New Study Reveals Disparities In Kidney Transplantation Among Adults With Intellectual And Developmental Disabilities (IDD) 

WavebreakMediaMicro - - illustrative purposes only, not the actual person

According to new research conducted by The Ohio State University College of Medicine, adults with intellectual and developmental disabilities– also known as IDD– have a lower chance of being evaluated for and receiving a kidney transplant.

This finding is in spite of adults with and without IDD having similar surgical outcomes.

The research team came to this conclusion after conducting a national study of all U.S. adults with end-stage renal disease (ESRD).

They found that adults with IDD had a 54% lower chance of being evaluated for a kidney transplant as opposed to adults without IDD. Additionally, adults with IDD were 62% less likely to actually receive a kidney transplant.

Although, the surgical outcomes of those with IDD who did receive a kidney transplant raise questions about these findings. In these cases, IDD was not identified as a risk factor for perioperative complications, 90-day hospital readmission, or one-year graft rejection.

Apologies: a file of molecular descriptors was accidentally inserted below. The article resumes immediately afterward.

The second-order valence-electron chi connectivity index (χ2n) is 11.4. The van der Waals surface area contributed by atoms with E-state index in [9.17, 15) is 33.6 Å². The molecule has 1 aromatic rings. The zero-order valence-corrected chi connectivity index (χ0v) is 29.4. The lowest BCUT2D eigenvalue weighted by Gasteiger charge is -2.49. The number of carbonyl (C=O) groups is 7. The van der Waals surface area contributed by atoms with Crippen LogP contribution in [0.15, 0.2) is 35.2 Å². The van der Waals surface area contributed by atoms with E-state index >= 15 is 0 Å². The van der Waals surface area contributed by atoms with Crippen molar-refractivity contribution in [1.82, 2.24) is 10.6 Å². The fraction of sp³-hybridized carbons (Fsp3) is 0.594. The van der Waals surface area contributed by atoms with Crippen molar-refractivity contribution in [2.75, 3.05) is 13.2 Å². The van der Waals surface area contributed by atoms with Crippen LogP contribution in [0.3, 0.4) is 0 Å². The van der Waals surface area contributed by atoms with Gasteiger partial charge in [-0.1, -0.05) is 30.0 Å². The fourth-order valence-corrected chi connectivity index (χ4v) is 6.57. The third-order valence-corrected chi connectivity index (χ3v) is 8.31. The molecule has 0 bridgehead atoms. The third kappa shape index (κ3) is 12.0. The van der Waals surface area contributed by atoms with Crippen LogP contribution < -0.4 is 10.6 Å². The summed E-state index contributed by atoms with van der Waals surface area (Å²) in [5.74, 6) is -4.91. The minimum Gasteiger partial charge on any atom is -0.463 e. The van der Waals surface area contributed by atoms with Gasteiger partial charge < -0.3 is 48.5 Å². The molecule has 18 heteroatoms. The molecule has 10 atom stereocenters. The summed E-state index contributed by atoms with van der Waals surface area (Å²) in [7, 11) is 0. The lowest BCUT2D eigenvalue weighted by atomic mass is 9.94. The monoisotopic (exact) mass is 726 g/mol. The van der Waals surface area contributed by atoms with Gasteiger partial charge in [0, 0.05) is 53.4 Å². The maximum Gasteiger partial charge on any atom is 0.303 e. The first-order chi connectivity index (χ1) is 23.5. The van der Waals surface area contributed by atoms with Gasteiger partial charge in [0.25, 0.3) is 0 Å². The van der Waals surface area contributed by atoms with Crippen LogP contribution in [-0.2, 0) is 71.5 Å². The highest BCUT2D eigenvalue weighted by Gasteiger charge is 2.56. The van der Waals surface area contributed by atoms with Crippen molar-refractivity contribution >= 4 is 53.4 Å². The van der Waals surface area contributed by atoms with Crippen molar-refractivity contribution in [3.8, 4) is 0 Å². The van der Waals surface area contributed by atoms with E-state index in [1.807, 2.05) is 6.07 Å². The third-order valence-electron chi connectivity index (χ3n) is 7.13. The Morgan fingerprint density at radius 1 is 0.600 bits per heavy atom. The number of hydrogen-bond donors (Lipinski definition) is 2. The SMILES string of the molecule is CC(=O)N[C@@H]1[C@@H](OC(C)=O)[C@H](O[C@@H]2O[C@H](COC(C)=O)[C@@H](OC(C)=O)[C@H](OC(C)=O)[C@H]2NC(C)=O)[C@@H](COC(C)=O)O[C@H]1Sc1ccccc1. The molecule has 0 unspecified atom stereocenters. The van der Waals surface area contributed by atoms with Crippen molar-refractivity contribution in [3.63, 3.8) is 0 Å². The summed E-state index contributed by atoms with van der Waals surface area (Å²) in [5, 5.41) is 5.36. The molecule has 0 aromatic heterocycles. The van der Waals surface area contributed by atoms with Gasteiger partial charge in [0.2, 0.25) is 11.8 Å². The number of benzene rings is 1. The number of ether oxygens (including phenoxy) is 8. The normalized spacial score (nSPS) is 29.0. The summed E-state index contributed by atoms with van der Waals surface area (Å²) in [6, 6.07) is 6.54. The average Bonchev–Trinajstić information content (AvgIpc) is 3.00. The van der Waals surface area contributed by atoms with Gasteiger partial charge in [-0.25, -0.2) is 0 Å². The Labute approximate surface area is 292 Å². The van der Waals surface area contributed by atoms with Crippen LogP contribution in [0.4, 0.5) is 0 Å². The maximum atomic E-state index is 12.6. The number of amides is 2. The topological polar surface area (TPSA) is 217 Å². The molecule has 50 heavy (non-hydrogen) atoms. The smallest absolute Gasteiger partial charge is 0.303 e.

Since the supply of donor organs cannot keep up with the increasing demand for organ transplants, transplant centers are forced to prioritize certain patients on transplant waitlists.

But, according to Brittany Hand, the study’s lead author, adults with IDD should not be disregarded.

“IDD should not categorically disqualify adults from transplants,” Hand said.

“Our findings show that despite existing protections, like the Americans with Disabilities Act, people with IDD continue to be discriminated against in the organ transplant process. This underscores the need for anti-discrimination initiatives to promote equitable care for this population.”

WavebreakMediaMicro – – illustrative purposes only, not the actual person

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